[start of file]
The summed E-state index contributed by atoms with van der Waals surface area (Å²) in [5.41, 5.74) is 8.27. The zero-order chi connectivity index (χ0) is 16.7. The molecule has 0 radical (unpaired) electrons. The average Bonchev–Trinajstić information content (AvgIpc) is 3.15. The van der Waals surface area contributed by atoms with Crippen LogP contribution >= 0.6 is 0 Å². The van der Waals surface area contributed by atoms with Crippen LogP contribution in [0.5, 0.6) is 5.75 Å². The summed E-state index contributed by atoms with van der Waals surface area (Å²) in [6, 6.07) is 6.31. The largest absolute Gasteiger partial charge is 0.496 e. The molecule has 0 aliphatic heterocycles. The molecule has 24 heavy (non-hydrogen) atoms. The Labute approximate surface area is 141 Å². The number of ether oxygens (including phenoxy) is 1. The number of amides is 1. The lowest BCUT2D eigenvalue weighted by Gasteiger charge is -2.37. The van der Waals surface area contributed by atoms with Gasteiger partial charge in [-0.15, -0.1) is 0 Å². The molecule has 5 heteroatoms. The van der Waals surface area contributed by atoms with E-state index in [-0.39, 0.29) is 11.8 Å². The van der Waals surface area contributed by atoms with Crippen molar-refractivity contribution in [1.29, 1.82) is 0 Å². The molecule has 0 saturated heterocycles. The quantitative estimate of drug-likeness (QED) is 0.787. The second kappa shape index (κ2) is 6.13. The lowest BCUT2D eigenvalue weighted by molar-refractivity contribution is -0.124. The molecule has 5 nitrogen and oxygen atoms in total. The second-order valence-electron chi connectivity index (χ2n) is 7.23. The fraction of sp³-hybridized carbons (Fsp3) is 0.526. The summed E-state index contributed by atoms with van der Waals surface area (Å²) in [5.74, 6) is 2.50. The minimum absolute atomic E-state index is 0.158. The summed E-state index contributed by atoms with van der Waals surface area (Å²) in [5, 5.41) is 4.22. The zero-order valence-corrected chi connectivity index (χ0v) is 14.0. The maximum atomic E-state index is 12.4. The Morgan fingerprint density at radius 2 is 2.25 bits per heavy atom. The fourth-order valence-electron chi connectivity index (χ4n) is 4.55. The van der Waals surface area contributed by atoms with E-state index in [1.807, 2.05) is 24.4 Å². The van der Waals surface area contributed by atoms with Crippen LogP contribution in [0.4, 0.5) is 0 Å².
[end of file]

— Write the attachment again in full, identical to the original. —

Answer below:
The summed E-state index contributed by atoms with van der Waals surface area (Å²) in [5.41, 5.74) is 8.27. The zero-order chi connectivity index (χ0) is 16.7. The molecule has 0 radical (unpaired) electrons. The average Bonchev–Trinajstić information content (AvgIpc) is 3.15. The van der Waals surface area contributed by atoms with Crippen LogP contribution >= 0.6 is 0 Å². The van der Waals surface area contributed by atoms with Crippen LogP contribution in [0.5, 0.6) is 5.75 Å². The summed E-state index contributed by atoms with van der Waals surface area (Å²) in [6, 6.07) is 6.31. The largest absolute Gasteiger partial charge is 0.496 e. The molecule has 0 aliphatic heterocycles. The molecule has 24 heavy (non-hydrogen) atoms. The Labute approximate surface area is 141 Å². The number of ether oxygens (including phenoxy) is 1. The number of amides is 1. The lowest BCUT2D eigenvalue weighted by Gasteiger charge is -2.37. The van der Waals surface area contributed by atoms with Gasteiger partial charge in [-0.15, -0.1) is 0 Å². The molecule has 5 heteroatoms. The van der Waals surface area contributed by atoms with E-state index in [-0.39, 0.29) is 11.8 Å². The van der Waals surface area contributed by atoms with Crippen molar-refractivity contribution in [1.29, 1.82) is 0 Å². The molecule has 0 saturated heterocycles. The quantitative estimate of drug-likeness (QED) is 0.787. The second kappa shape index (κ2) is 6.13. The lowest BCUT2D eigenvalue weighted by molar-refractivity contribution is -0.124. The molecule has 5 nitrogen and oxygen atoms in total. The second-order valence-electron chi connectivity index (χ2n) is 7.23. The fraction of sp³-hybridized carbons (Fsp3) is 0.526. The summed E-state index contributed by atoms with van der Waals surface area (Å²) in [5.74, 6) is 2.50. The minimum absolute atomic E-state index is 0.158. The summed E-state index contributed by atoms with van der Waals surface area (Å²) in [5, 5.41) is 4.22. The zero-order valence-corrected chi connectivity index (χ0v) is 14.0. The maximum atomic E-state index is 12.4. The Morgan fingerprint density at radius 2 is 2.25 bits per heavy atom. The fourth-order valence-electron chi connectivity index (χ4n) is 4.55. The van der Waals surface area contributed by atoms with E-state index in [1.807, 2.05) is 24.4 Å². The van der Waals surface area contributed by atoms with Crippen LogP contribution in [0.4, 0.5) is 0 Å².